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April 20, 2014

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Q&A: Erin Bilbray:

Democratic hopeful for Congress keeps pressure on incumbent

Erin Bilbray

Erin Bilbray

Erin Bilbray wants to represent you in Congress.

She’s been campaigning since July and recently reported she raised more than $250,000 in the first few months of her campaign.

Since announcing her run, Bilbray’s campaign team has coalesced and she has the backing of many Democrats who are hoping to unseat Rep. Joe Heck, a Republican from Nevada’s 3rd Congressional District.

Heck represents about 700,000 Nevadans from Las Vegas, Henderson and Boulder City to the Arizona border. Democrats think they can unseat him because those 700,000 Nevadans are about evenly split between Democrats and Republicans.

Bilbray, 43, met with the Sun for a quick chat over coffee as she hustled between caring for a sick daughter and running for an office in a legislative body she calls “dysfunctional.”

Why are you running for Congress?

In this last year, I kept watching as my friends and neighbors were losing their homes and their jobs. The fear that people have — there’s so much insecurity with the economy. They don’t know how they’re going to send their kids to college. No one is saving for retirement. I just kept watching a Congress that, instead of focusing on jobs and creating a more secure economy, wasn’t doing its job, and that’s what finally pushed me.

Why shouldn’t voters send Joe Heck back to Washington?

I think the clearest example of not doing his job is shutting down the government. We have such a fragile economy here in Southern Nevada, and to keep the government shut down for two weeks, that’s completely irresponsible.

I think they have 15 works days left until the end of the year, and we have critical legislation that is not going to be called forward.

But Joe Heck doesn’t control the calendar. House Speaker John Boehner does.

(Heck is) very close to the leadership, and he can absolutely let them know his opinion. He received about $80,000 in contributions from Senate Leadership Republicans; they don’t support you like that if you’re not part of their group.

The rollout of Barack Obama’s health care law hasn’t gone smoothly, to say the least. What actions do you think need to be taken to provide affordability, accessibility and fairness in the health care system?

I share all of America’s frustration because we have a website (healthcare.gov) that is not working.

I would encourage people to look at the plans that were cancelled and see if there’s something out there that might serve them better, but I do think the president needs to honor his commitment.

Voters consistently say that jobs and the economy are top priorities, so what role do you envision Congress playing in boosting the economy of Boulder City, Henderson, Las Vegas and the rest of Southern Nevada and Congressional District 3?

We should be focusing on transportation dollars to Southern Nevada and also make sure that Interstate 11 to Phoenix is complete.

The other thing I always talk about is that here in Nevada we have an abundance of wind and sun. We should really be investing in environmental technology, not just using it, but manufacturing it.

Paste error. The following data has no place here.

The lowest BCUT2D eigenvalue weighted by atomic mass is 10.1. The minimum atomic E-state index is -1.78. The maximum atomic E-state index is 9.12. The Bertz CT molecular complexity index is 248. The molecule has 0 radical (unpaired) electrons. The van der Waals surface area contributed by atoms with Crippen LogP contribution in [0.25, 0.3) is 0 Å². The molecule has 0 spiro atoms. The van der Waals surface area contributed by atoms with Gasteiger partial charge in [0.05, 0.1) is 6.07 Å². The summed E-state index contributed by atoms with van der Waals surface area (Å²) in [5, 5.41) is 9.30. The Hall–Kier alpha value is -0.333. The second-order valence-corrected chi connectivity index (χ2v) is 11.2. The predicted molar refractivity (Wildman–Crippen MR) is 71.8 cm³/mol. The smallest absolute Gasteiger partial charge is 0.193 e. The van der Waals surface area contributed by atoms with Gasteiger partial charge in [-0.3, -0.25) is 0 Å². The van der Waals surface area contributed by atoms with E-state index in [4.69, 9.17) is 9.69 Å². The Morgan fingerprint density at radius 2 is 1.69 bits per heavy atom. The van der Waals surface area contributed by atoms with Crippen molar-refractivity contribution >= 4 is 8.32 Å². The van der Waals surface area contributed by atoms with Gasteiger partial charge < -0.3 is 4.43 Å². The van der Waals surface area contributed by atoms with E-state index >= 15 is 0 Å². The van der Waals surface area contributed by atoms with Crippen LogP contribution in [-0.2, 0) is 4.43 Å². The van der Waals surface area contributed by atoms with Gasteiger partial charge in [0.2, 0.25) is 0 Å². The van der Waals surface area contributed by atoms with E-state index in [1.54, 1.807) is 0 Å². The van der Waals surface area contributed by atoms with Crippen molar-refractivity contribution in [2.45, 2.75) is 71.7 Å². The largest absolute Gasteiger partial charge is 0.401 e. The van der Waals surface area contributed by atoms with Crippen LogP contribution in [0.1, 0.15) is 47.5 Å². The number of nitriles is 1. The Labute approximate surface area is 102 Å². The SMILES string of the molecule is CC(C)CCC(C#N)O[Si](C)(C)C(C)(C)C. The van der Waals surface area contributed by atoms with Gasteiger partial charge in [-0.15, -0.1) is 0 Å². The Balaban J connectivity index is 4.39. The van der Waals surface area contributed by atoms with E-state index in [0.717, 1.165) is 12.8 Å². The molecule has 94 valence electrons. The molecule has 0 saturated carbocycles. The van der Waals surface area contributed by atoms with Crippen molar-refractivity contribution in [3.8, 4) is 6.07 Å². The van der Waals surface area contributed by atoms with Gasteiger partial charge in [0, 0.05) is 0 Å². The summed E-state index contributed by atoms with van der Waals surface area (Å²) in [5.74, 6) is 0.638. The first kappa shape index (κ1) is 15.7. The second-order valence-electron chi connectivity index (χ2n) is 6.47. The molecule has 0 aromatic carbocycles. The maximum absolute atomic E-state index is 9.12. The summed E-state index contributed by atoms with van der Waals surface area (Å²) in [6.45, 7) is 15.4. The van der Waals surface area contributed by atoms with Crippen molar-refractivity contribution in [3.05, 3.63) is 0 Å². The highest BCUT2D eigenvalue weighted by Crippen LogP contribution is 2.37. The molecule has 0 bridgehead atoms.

What would be the first piece of legislation you would introduce?

I think the first piece of legislation I would introduce is tax credits for companies to entice them to develop and manufacture solar and wind energy.

I think there needs to be more streamlining to make it easier for these companies to do this and really encourage them to get up and going, including the manufacturing and selling of it.

Congressional District 3 has a pretty sizeable minority populations, especially Asian and Hispanic populations. How would you work to represent these constituencies in a different or better way than Joe Heck?

Let’s talk about comprehensive immigration reform. We have to get legislation passed with a pathway to citizenship. There’s a good bipartisan bill that has been voted on in the Senate. I think that legislation has to be a priority and we have to move that forward. And I think that bill is a start to representing your constituents.

Joe Heck said he also supports a pathway to citizenship.

Well, he should have signed on to the legislation in the House.

I think this is another example of Heck wanting to have it all ways on both sides. He’s concerned about his base, which does not want immigration reform, but he’s also concerned about voters in his district because the majority of voters do.

What makes you spend so much time on women’s issues with Joe Heck, going so far as to say his campaign email against you was “un-American”? What makes you go out there and look at those issues with him?

Obviously, I’ve spent my entire career trying to help women and children and trying to get more people engaged in the political process, and when you look at Joe Heck’s record on women’s issue, it’s horrible.

If you look at the research from the Barbara Lee Foundation, women are a lot less likely to participate in politics because of the nasty, negative nature of politics and the attacks, and I just thought it was too early in the game to come out that way, but like I said, I think this is really silly, and what I really want to focus on is making Southern Nevada a better place, getting more jobs and focusing on the economy. That’s to me the real issue and that’s what this race is all about.

CORRECTION: Joe Heck said he would vote against a Senate immigration bill but would support a pathway to citizenship for people in the country illegally, a key tenet of the immigration reform bill in the Senate. This story has been clarified to reflect these points. | (November 20, 2013)

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